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Test Drive: 2016 Nissan Sentra

Test Drive: 2016 Nissan Sentra

By Christian Wardlaw, February 04, 2016
Last year, the Nissan Sentra ranked highest in the Compact Car segment in the J.D. Power 2015 U.S. Initial Quality StudySM (IQS). A simple car that is almost always available with a generous rebate, the Sentra rated highly in all areas except for powertrain, in which it received low ratings from owners.

For 2016, Nissan makes numerous improvements to the Sentra. From updated styling that is better aligned with the larger Altima and Maxima sedans and revised dynamic tuning aimed at delivering better ride and handling qualities to new infotainment and safety technologies, the 2016 Sentra represents an upgrade over the previous year’s award-winning model.

To sample the changes and assess their impact upon the Sentra, we spent a day cruising around Orange County, California, following a route planned by Nissan. In the morning, we drove the sporty looking Sentra SR. In the afternoon, we switched into the upscale SL (seen in the accompanying photos). With three people aboard—each weighing at least 200 lbs.—we traversed city streets, suburban avenues, broad boulevards, and smooth freeways. This is what we learned…

As was true of the 2015 Sentra, the new 2016 model is remarkably roomy for people and luggage. Additionally, for 2016, Nissan claims that interior noise levels are improved by 10%, and it shows when you’re occupying one of the front seats.

A manual driver’s seat-height adjuster is standard equipment, and for 2016 a new 6-way power-adjustable driver’s seat is included on the Sentra SL and optional on the Sentra SR. Both front seats are comfortable, providing relatively high hip points for easier entry and exit.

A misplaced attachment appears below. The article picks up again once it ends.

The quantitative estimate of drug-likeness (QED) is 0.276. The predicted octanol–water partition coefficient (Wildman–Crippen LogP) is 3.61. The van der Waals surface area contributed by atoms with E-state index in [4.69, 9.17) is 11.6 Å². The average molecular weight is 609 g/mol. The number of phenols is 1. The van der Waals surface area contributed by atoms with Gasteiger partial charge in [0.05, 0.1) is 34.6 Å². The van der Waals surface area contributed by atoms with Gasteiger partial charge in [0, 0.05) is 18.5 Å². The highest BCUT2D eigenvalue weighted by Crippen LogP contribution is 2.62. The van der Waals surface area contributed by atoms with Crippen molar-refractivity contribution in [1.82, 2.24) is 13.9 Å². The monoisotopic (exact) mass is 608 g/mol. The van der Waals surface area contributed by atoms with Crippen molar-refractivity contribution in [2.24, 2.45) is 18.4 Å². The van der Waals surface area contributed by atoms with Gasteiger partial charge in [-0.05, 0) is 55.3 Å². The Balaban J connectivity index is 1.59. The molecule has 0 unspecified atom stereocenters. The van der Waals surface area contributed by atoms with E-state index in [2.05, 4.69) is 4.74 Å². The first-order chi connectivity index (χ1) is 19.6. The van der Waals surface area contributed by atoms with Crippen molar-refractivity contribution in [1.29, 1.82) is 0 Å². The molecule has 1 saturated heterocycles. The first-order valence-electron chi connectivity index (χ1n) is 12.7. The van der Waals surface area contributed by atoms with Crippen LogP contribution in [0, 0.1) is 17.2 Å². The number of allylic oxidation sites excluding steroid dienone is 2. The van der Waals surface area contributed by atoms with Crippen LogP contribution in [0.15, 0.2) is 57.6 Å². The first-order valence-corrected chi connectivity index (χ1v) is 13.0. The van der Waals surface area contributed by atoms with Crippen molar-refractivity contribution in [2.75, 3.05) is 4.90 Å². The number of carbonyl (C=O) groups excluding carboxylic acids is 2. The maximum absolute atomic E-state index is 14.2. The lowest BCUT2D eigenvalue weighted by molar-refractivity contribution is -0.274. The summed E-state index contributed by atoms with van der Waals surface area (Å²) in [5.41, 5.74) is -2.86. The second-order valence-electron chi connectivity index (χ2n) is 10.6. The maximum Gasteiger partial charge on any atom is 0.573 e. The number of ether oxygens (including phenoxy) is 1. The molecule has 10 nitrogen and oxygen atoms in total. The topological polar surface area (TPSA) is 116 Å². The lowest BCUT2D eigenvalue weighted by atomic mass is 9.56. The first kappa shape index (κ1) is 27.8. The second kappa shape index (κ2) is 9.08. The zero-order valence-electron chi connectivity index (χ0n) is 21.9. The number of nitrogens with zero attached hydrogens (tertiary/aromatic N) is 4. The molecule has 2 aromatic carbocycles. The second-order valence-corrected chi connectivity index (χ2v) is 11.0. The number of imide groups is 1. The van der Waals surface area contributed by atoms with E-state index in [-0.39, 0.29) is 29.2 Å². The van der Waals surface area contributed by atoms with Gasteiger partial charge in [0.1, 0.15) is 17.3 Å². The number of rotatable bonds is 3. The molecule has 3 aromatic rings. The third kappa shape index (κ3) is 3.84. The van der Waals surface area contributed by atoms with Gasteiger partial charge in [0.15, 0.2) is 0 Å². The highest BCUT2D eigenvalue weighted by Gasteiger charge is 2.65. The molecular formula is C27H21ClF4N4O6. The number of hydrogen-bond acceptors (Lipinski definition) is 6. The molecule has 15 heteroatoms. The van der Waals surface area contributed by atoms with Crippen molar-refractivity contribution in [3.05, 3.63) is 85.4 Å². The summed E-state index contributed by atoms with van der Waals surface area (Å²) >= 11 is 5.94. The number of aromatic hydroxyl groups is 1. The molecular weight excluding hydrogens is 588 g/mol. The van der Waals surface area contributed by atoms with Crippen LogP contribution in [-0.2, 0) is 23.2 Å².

Rear-seat space is generous for a compact car. Adults fit with no problem, and the bottom seat cushion provides good thigh support. Leg room and foot room is impressive, though the Sentra is appreciably louder inside to people who are sitting in the back. The trunk is commodious at 15.1 cu. ft., which is nearly the size of the Altima’s cargo area.

Updated styling and new aluminum wheel designs give the Sentra greater personality. Everything forward of the windshield is redesigned, and the 2016 Sentra receives new taillights and a revised rear bumper. Inside, a new steering wheel is said to resemble the Nissan 370Z sports car, and trim upgrades for the upper trim levels update the Sentra’s cabin for a more modern appearance.

Nissan has revised the Sentra’s transmission, steering, suspension, and tire selections for 2016, with the intention of giving the car a more responsive and athletic driving character. Under the driving conditions we experienced, it is clear that the steering is dramatically improved. Also, once we had a chance to drive the Sentra without the extra weight of passengers, a tauter ride and zippier handling reflected the Sentra’s suspension updates and tire changes.

Equipped with a continuously variable transmission (CVT) that is programmed to sound and feel more like a traditional automatic, the 2016 Sentra receives a new sport driving mode, and it works to add liveliness to the car’s acceleration. Revised “D-Step” simulated shift programming is also crisper this year, and the changes make the Sentra more enjoyable to drive. Because our testing environment was limited, we could not ascertain the effectiveness of the Sentra’s new brake-torque cornering feature, called Active Understeer Control.